The redesigned Midtown project, formerly known as Swinton Commons, is back before the Delray Beach City Commission tonight.
The previous commission approved Midtown at its final meeting on March 6. As a condition, however, the commission asked developer Hudson Holdings to eliminate the fourth floor of a building that fronts on East Atlantic Avenue. Hudson Holdings agreed, and the staff report confirms that Building 1 now has three stories while Buildings 2 and 3 added third stories to make up for the loss of space.
According to the staff memo, the only remaining issue is color. The Art Deco, western section of Building 1 is green. City planners say that is “not consistent with this architectural expression” and want the commission to require that the section be white.
Only Mayor Shelly Petrolia and Shirley Ervin Johnson were on the commission in March 6. Petrolia, then a commissioner, voted against Midtown with former Commissioner Mitch Katz while Johnson voted yes with former Mayor Cary Glickstein and former Commissioner Chard. Bill Bathurst, Ryan Boylston and Adam Frankel are the new members. Bathurst voted against Midtown as a member of the Historic Preservation Board and said he would have rejected it had he been on the commission.
Now, however, Midtown is before the commission with prior approval. If the developer complies with all conditions, a vote against it “would be arbitrary,” said Bonnie Miskel, the attorney for Hudson Holdings.
Boylston, however, told me Monday morning, “I didn’t like the project before, and now it’s worse.” He criticized former Mayor Cary Glickstein and former Commissioner Jim Chard for “negotiating at 2 in the morning with the developer.” Approval came near the end of an eight-hour meeting. Boylston said he had scheduled meetings Monday and Tuesday with city planners and lawyers and representatives of Hudson Holdings.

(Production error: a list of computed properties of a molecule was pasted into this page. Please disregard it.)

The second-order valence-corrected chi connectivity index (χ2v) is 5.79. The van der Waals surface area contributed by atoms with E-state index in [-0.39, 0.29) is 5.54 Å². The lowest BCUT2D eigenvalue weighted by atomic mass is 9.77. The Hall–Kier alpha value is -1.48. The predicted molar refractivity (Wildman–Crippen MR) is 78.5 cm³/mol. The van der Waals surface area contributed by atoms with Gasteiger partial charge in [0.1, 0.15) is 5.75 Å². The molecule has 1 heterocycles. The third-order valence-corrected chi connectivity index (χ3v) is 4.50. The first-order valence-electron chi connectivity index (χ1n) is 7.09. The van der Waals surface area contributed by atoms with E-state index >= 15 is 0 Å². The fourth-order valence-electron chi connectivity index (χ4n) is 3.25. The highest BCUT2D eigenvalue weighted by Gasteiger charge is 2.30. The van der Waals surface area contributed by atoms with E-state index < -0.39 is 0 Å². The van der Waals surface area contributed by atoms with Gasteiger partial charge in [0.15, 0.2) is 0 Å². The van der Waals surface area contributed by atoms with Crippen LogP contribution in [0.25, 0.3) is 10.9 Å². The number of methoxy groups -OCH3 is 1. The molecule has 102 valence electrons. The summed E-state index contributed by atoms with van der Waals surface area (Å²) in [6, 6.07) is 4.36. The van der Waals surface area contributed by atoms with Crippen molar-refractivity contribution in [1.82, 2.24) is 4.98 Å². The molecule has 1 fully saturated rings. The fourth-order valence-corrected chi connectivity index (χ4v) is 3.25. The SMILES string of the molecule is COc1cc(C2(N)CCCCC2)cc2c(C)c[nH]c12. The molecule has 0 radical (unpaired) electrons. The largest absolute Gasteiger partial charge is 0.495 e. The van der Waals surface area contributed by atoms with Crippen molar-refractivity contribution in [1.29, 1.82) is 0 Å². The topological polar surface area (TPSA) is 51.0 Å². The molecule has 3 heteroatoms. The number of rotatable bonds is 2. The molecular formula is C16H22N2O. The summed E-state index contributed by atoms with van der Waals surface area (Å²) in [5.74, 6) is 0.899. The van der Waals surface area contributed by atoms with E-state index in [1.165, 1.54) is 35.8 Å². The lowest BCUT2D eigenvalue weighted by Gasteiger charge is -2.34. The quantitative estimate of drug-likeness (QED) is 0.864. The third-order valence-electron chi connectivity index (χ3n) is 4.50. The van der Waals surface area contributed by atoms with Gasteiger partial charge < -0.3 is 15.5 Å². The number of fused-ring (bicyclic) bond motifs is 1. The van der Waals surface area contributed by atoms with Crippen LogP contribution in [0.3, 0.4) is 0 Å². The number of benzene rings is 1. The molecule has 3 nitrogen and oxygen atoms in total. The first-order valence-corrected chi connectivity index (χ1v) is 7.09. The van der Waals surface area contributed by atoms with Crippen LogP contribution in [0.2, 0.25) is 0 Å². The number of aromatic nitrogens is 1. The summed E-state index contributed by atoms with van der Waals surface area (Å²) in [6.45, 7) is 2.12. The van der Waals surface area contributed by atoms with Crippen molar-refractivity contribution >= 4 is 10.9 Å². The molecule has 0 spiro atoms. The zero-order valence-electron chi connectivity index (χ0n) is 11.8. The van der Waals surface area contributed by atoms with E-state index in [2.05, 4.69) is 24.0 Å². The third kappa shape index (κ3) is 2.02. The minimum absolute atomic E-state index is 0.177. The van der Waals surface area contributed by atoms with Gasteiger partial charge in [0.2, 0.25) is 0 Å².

BRRH narrows suitors
Boca Raton Regional Hospital announced last week that it has narrowed the field of “potential strategic partners” to Baptist Health South Florida and Cleveland Clinic. Boca Regional expects to pick one by summer.
The finalists—narrowed from five applicants—each offer something tempting. With Baptist Health, it’s regional clout. Baptist already struck a deal with Bethesda in Boynton Beach, giving Baptist more reach outside its base in Miami-Dade County. Boca Regional comes to the talks in a much strong position than Bethesda did.
With Cleveland Clinic, the lure is more a national brand, though there also would be regional pop. Cleveland Clinic has a main hospital in Weston, Broward County’s affluent bedroom community in what used to be part of the Everglades. Cleveland Clinic also has facilities in West Palm Beach, Palm Beach Gardens and Wellington.
No details about the partnership will be available until Boca Regional decides which partner it wants. CEO Jerry Fedele will stay a year past his planned August retirement to help with the transition.
Boca schools still rank high
New rankings from US News and World Report reinforce the argument that public schools in Boca Raton have become crowded not because of overdevelopment but because of popularity.
The magazine, long known for college ratings, also ranks high schools. In its new report, US News ranked Boca Raton High School 54th among the state’s 762 public high schools and 762nd among 20,500 schools nationwide.
Boca High, with roughly 3,500 students on a campus built for about 3,000, has become the focus in the last few months of the city’s school crowding debate. As Palm Beach County School District planners have shown, however, more and more parents see Boca High as a good—and free—alternative to private schools.
Other county schools rank higher. Suncoast in Riviera Beach is sixth in the state and Dreyfoos School of the Arts in West Palm Beach is 11th. Students from Boca Raton attend both schools.
But Suncoast has four magnet programs, including the International Baccalaureate, while Dreyfoos requires auditions and operates on a lottery. Boca High also has special programs, but the school has earned its ranking while operating more as a full-service community high school. Thus its new standing among parents.
US News ranked Spanish River High School 95th statewide and 1111th nationally. Atlantic High was 101st in Florida and 1,162nd nationwide.